“We found that CMS, the Centers for Medicare and Medicaid Services didn’t have adequate controls in place to detect these potential instances of abuse or neglect,” said Curtis Roy, Assistant Regional Inspector General for Audit Services, OIG.

“CMS acknowledged that that they are not doing the data match to identify cases of neglect,” added Roy. “They also acknowledged that they have not identified any instances of nursing home staff not reporting cases as required.”

The audit found 38 cases that were so bad, by law the nursing homes were required to contact local law enforcement. But, they didn’t do it.

CMS must initiate protocols to adhere to a long-standing federal statute that requires nursing homes to report abuse cases to police and other state agencies immediately or risk fines of up to $300,000.

“They don’t care about those fines,” explained attorney Joe Landy. “It is business as usual. It is cheaper to pay those fines to keep these facilities understaffed with people that are not properly trained while they make record setting profits.  “It exposed what is a long-standing problem in Florida,” said Landy. “It exposed a nursing home that was making a huge amount of money with no accountability whatsoever.”

WFLA had an article about the horrific neglect and abuse suffered by Willie Johnson at the hands of the caregivers at Habana Health Care Center owned and operated by Consulate Health Care. His daughter Tonya Baker said her elderly father is living in poor conditions and shared photos to prove it.  “Not taking care of my dad, not feeding my dad, going in there finding my dad, wet Pampers, Depends, not being changed,” she said.

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“My daddy’s not getting the care that he’s paying for to stay in that facility,” Baker told me.  Baker has filed five complaints with the State’s Agency for Health Care Administration about the nursing home. Four out of five times, they found the nursing home violated its own rules or law. But despite the state’s involvement, Baker says problems persist.

“I also went in there and had them take my daddy’s air conditioning out the wall because he had a lot of mold in there, in the air conditioner and in the air conditioner wall,” explained Baker.

The photos include one where he has a busted lip. Baker said the facility told her he was punched by a roommate. Another photo shows her father with a gash on his forehead after a fall in the shower.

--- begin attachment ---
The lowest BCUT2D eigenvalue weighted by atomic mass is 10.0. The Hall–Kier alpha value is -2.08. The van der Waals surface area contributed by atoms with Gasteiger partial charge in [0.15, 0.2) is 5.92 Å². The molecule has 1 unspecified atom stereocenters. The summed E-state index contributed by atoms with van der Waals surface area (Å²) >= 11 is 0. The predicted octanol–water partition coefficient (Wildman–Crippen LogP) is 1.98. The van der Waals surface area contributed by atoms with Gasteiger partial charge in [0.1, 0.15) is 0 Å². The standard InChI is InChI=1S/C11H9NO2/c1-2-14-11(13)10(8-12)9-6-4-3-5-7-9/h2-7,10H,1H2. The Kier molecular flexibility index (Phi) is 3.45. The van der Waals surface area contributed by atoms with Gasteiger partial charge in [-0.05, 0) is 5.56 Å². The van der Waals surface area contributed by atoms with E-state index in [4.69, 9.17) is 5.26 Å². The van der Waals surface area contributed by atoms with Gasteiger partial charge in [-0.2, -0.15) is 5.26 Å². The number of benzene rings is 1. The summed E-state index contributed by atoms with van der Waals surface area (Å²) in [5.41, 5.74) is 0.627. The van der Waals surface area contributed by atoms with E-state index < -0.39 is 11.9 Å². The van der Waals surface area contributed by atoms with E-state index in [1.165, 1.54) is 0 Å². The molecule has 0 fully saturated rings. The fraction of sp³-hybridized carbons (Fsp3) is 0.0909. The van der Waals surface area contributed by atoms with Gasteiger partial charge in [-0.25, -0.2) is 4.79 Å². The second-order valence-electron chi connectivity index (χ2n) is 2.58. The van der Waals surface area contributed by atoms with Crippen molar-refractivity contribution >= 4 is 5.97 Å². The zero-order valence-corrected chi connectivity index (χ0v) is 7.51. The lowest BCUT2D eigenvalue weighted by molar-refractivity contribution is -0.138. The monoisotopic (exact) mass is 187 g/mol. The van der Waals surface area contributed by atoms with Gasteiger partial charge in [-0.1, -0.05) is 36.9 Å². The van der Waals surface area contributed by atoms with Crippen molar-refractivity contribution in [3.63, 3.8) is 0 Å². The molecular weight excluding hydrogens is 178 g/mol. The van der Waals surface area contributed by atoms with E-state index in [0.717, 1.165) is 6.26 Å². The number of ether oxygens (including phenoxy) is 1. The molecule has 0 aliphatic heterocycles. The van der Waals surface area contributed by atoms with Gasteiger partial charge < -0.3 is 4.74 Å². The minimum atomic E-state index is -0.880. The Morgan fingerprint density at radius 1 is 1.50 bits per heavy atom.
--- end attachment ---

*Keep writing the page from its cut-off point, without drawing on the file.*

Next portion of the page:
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News Channel 20 had an article detailing the problem in Illinois nursing homes but it applies to most other states too.  The most recent audit by the Inspector General’s Office of Health and Human Services says Illinois has the highest number of nursing home neglect incidents in the U.S.  Unfortunately, at least 40 percent of these incidents go unreported to local authorities.

 

Newsweek reported that enrollment for health insurance under ObamaCare is healthy with less than a month to go in the current sign-up period, according to the Centers for Medicare & Medicaid Services, a federal agency.  That brings the total number of enrollees in this period to 2.3 million, which is almost 900,000 people — or 64 percent — more than the number of customers who signed up during the first four weeks of enrollment in 2016, according to CNBC.  The figures included more than 566,000 new consumers and 1.7 million renewals, with total Healthcare.gov users exceeding 8.1 million.

The current enrollment period ends December 15.  Americans have much less time to sign up than in the past.  The Trump administration is deliberately making the HealthCare.gov portal unavailable at key times to discourage participation.

The Japan Times reported a good example of what happens when a nursing home is understaffed and the caregivers get burnt-out from being overworked.  Hisashi Minakawa, a caregiver at a Tokyo nursing home was arrested over the murder of an 83-year-old resident at the facility in August, the police said.  Minakawa admitted to the killing, the police said. The victim, Kan Fujisawa, “repeatedly wet the bed and I couldn’t stand it anymore,” Minakawa was quoted by the police as saying.   Fujisawa suffered Parkinson’s disease and could not control his bladder.

The killing took place in the early hours of Aug. 22. According to the police, Minakawa lost his temper after Fujisawa wet the bed multiple times the previous night. He strangled Fujisawa, threw him into a bathtub and drew hot water, according to the police.  Minakawa had been working a night shift with another worker on the night of the homicide but was alone with Fujisawa in the bathing facility.

Prior to his arrest he told the police he found the victim dead after he was away tending to an emergency call within the nursing home. But there was no record of such a call, according to the police.  The police launched the murder investigation after spotting evidence of strangling — a broken bone in Fujisawa’s throat.

The Sun Sentinel had a great article on new reforms to increase safety in Florida nursing homes.  A dozen bills to reform nursing homes are under consideration in the Florida Legislature after 14 people died at a Hollywood, Florida, nursing home that lost power during Hurricane Irma.  Many of the bills require nursing homes and assisted living facilities to have generators capable of powering air conditioning in the event of a power loss.